Fantastic video on social recruitment.
WARNING: Do not read this article unless you want to increase:
- Your online shares and referrals
- Job distribution and visibility to passive candidates
- Candidate response rates
- Recruiter productivity when requisition loads are heavy and inbox recruiting is the
primary activity (The activities described below have reduced time-to-offer by over four days.)
- Traffic to your career site
- The total number of unique applicants into your ATS each month (The following activities have also resulted in the addition of over 20,000 new applicants in one year.)
Do we have your interest? We should. All of these results can be achieved by taking advantage of an asset you may be underutilizing—your applicant tracking system (ATS). When it comes to investments, the ATS often gets one of the highest allocations in an organization. What’s more, the total cost of ownership extends far beyond the platform itself and its support team. It also includes the expense associated with each uploaded resume and candidate profile. Companies can maximize their return on investment if they begin to use the ATS more like a customer relationship management tool and really leverage the data they currently have. Instead of focusing their efforts on candidates in their external networks, recruiters should be developing effective marketing strategies for the ones already in the system.
The reality is that candidates who have submitted an application through your ATS have already decided, either through their own research or perhaps speaking to an existing employee, that they are interested in your company as a potential employer. A person’s willingness to go through an application process represents meaningful decision and commitment of time; therefore, your ability to leverage this relationship is measurably important. In a case study, candidates who already invested in the brand resulted in a 17 percent higher response rate than cold lists. Similarly, candidates who had previously applied were more likely to refer on social networks at a ratio of 13:1 compared with candidates who were not familiar with a brand.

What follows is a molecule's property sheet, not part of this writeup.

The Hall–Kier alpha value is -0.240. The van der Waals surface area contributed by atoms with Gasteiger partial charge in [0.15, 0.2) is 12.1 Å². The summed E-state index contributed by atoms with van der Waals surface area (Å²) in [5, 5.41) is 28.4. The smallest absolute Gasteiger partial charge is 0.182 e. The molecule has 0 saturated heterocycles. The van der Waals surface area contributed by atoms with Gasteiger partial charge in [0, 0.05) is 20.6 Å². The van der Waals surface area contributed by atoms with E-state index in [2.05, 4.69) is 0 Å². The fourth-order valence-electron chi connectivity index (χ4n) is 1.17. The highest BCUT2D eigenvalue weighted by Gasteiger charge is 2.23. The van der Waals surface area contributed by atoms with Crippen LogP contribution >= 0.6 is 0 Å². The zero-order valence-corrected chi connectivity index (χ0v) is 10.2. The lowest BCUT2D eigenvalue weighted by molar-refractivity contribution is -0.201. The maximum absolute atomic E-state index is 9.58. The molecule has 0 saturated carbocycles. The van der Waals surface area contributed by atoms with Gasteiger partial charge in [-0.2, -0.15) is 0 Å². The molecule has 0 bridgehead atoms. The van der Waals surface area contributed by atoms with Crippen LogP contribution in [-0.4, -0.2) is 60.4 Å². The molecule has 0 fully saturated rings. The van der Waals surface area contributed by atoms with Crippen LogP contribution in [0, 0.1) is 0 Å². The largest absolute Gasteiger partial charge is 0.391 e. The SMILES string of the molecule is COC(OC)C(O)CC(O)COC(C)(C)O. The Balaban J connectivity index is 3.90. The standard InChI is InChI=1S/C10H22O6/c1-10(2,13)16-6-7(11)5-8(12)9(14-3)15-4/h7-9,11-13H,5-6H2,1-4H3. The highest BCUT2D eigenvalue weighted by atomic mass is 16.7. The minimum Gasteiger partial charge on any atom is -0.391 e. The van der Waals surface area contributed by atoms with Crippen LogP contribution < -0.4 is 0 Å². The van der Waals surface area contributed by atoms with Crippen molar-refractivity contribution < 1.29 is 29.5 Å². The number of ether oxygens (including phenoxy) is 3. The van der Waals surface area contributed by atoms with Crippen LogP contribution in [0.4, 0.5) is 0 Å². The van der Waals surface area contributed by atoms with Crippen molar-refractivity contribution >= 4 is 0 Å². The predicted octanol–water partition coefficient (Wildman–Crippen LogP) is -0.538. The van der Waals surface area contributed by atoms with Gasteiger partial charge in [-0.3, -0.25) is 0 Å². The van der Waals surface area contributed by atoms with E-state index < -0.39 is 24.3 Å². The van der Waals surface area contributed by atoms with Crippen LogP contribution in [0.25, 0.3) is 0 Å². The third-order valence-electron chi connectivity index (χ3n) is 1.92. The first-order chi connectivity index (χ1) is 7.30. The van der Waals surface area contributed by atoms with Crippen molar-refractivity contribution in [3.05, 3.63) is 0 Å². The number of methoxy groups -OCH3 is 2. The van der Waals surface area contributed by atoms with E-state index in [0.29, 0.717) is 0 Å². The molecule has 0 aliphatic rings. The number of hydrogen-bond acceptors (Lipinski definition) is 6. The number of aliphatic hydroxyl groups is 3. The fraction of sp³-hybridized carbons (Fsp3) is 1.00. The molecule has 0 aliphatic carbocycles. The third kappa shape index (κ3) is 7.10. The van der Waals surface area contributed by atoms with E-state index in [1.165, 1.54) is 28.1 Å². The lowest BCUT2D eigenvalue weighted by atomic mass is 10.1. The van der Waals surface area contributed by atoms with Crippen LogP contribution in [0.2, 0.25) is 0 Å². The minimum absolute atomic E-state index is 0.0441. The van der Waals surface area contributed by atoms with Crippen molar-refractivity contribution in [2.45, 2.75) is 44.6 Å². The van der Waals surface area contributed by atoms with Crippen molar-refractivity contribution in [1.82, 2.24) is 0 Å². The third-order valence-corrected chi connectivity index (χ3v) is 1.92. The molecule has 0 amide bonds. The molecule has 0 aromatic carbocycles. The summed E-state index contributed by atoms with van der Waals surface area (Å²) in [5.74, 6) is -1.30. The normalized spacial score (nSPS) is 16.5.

The following ten steps can help you achieve similar results by maximizing your existing database.
Step 1: Understand your ATS and the types of candidate data that can be downloaded from the system. The data elements that are important are: first name, last name, cell phone, email address, jobs applied, location and status. (Status is critical because it can identify who has previously applied and the outcome of their application. Additionally, it can identify if they are now an employee.)
Step 2: Know what you want to accomplish with this data. Here are some things to consider:
A. Is this a campaign to touch internal employees or new hires?
B. Is this to promote a job or a set of jobs geographically?
C. Is this targeted towards a specific job or set of jobs?
D. Is this to support a job fair or networking event?
E. Is this to support a campus hiring event or presentation?
Step 3: Decide how you would like to reach these candidates. Your options include texting, calling, emailing, or social media channels. Each of these outlets has a multitude of tools available in order to help manage, expedite and measure your strategies. However, as with any strategy, planning should take place on the front end to understand the best and worst case scenarios. You must determine, for example, who will follow up with the call to action activity, and what ultimately happens if the volume exceeds expectations.
Step 4: Plan the messaging and call to action. To connect with your candidates,it’s critical that you create strong messaging that is meaningful and clearly communicates your end goal, whether it’s showcasing how to apply to the company, explaining how to contact a recruiter and book an interview, or garnering interest in attending a career related event. Messaging should NOT be a one-size-fits-all approach. Consider having the message derive from a hiring manager versus a recruiter. This is especially helpful if the target population is in high demand, or the voice of a subject matter expert will have a bigger impact.
Step 5: Use imagery. A picture is worth a thousand words. If it’s a visual strategy, what are the images associated with those particular campaigns? Projecting consistency with the overall employment brand is important, but still leaves a lot of opportunity to convey the special messaging that you seek to communicate to your audience.
Step 6: Consider the voice. If the strategy includes a calling campaign that is pre-recorded or includes a video, what is the voice strategy? Consider the tone, whether the voice should be masculine or feminine, and the pace. All of these components make a difference.
Step 7: Review the approach with subject matter experts and your client group. This step is commonly missed, yet can be the most valuable. In many cases the candidates you are seeking will reach out directly to the business team. Determine with your team the appropriate response when a candidate circumvents your intended process.
Step 8: Ensure your project is measurable and reportable to the business team. Numbers paint a powerful picture. Some important metrics you should track include: percent of opened emails, click through rates, number of new applicants, attendees, returned calls or texts, candidate screens, interviews conducted and hires made. I further recommend capturing a baseline and measuring these data points over time to demonstrate the ongoing results of your marketing efforts.